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How GetEquity Is Changing Startup Investment In Africa

GetEquity is a Nigeria-based investment platform that came into the market with the aim of “challenging the status quo of startup financing and venture capital” in Africa. The company’s aim is to make funding easy and quick for African startups, and also help common people partake in the booming startup ecosystem.

GetEquity

GetEquity is co-founded by Jude Dike, William Okafor, and Temitope Ekundayo, and launched in July this year. It is a product of a series of iterations. Initially, the co-founders didn’t set out to democratise startup investment in Africa. Dike and Okafor are blockchain engineers building a blockchain exchange platform, whereas Temitope worked around a big data analytics product. But on getting into the Mozilla Accelerator, the trio realised that they could form a team to build one of the most sought innovative products in Africa.

On GetEquity, startups get instant access to several angel investors, syndicates and institutional investors. They also get the chance to raise investment from their communities and customers, “giving ownership and building a stronger sense of belonging with their most loyal customers”.

For example Ade , 27 , wants to invest in a high-growth startup but doesn’t know where to start, and when he finally finds some answers, his cheque is not enough to be an LP or even get him into an angel investor and he gives up. On the other side, Ada, a young founder, is struggling to raise enough capital to keep her startup running. So, she shuts down the business.

But what if Ada could find 10, 30, 50, or even more, of Shola who only have maybe $200 or less to invest? She could have raised close to what she needed to keep her business alive. This simple idea led to building GetEquity.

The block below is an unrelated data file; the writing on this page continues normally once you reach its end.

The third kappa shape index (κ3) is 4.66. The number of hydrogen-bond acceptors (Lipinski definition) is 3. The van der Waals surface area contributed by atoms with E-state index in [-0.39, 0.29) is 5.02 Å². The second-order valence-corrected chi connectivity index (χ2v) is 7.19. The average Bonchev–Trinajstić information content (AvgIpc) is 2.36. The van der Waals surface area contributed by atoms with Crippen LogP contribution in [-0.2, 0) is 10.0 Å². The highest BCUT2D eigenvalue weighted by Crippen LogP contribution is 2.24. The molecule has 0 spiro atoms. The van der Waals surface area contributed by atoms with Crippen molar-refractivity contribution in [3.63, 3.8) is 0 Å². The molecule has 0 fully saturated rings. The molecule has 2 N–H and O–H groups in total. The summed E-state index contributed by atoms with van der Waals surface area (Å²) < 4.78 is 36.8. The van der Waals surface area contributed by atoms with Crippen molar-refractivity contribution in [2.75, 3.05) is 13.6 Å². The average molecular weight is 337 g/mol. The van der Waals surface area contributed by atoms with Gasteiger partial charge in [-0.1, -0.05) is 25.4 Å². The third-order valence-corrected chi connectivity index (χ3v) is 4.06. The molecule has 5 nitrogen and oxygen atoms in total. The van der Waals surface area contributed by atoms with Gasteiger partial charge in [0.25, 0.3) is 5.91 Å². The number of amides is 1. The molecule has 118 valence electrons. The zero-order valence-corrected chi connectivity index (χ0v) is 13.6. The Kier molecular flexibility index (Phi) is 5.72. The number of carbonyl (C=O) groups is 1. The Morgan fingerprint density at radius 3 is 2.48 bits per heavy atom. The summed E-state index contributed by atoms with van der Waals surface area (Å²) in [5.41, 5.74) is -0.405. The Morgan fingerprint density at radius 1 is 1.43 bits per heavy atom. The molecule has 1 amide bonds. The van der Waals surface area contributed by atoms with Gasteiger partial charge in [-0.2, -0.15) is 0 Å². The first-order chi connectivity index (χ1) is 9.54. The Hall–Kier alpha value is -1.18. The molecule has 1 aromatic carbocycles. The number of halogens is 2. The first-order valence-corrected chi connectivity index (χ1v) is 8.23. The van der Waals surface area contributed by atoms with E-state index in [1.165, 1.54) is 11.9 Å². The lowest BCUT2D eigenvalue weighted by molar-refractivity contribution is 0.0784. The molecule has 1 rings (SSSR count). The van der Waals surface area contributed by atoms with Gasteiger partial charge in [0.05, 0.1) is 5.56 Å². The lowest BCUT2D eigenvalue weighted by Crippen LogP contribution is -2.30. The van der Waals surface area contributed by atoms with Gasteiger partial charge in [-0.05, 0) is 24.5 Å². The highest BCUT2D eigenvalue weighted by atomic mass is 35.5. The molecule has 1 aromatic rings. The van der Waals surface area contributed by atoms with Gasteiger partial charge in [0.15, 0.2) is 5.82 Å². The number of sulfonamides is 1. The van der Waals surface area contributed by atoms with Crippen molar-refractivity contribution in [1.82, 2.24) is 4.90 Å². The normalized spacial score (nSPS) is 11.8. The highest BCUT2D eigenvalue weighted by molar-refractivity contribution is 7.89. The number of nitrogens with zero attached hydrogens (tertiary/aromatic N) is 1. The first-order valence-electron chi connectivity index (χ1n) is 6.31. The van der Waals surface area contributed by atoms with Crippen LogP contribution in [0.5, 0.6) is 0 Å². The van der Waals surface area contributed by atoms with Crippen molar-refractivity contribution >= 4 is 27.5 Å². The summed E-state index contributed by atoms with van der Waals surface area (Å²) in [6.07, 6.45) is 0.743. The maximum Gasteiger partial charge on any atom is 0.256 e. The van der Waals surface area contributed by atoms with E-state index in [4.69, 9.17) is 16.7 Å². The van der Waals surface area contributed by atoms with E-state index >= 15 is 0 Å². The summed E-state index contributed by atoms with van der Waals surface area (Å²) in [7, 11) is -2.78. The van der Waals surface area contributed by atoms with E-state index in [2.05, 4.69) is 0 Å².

Across the world, investing in startup businesses is not usually a public affair; it is mostly available to capital institutions, top-tier individual angel investors, syndicates sometimes, family and friends. Though this is still largely the case, startups like GetEquity are making a decent effort to disrupt this privileged arrangement and open up the space to any interested party.

GetEquity has released a couple of features that makes investing on its platform even better; it launches secondaries where users can sell off their token according to its present value. For instance, if a user wishes to sell their token after buying and keeping for a while, all they need to do is indicate their interest to sell and they will be matched with a buyer.

GetEquity has a wallet infrastructure that users can use to hold value until ready to invest in their chosen startup. It charges between 0.5-5% on every transaction, depending on the payment option chosen. There’s also an option to fund a wallet with crypto for those living where crypto dealings aren’t frowned at, thanks to its partnership. The company also charges startups 4% commission on transaction.

GetEquity raised $100,000 in April this year, raised an undisclosed six-figures pre-seed from Green House Capital, a renowned fintech investment shop based in Nigeria, and this validates the potential of its products.

Since the investment, according to the co-founders, the company has experienced a 100% growth rate across all metrics. It has over 4,000 users on its platform. About 20 startups are currently listed on its platform and over $400,000 has been invested on the platform.

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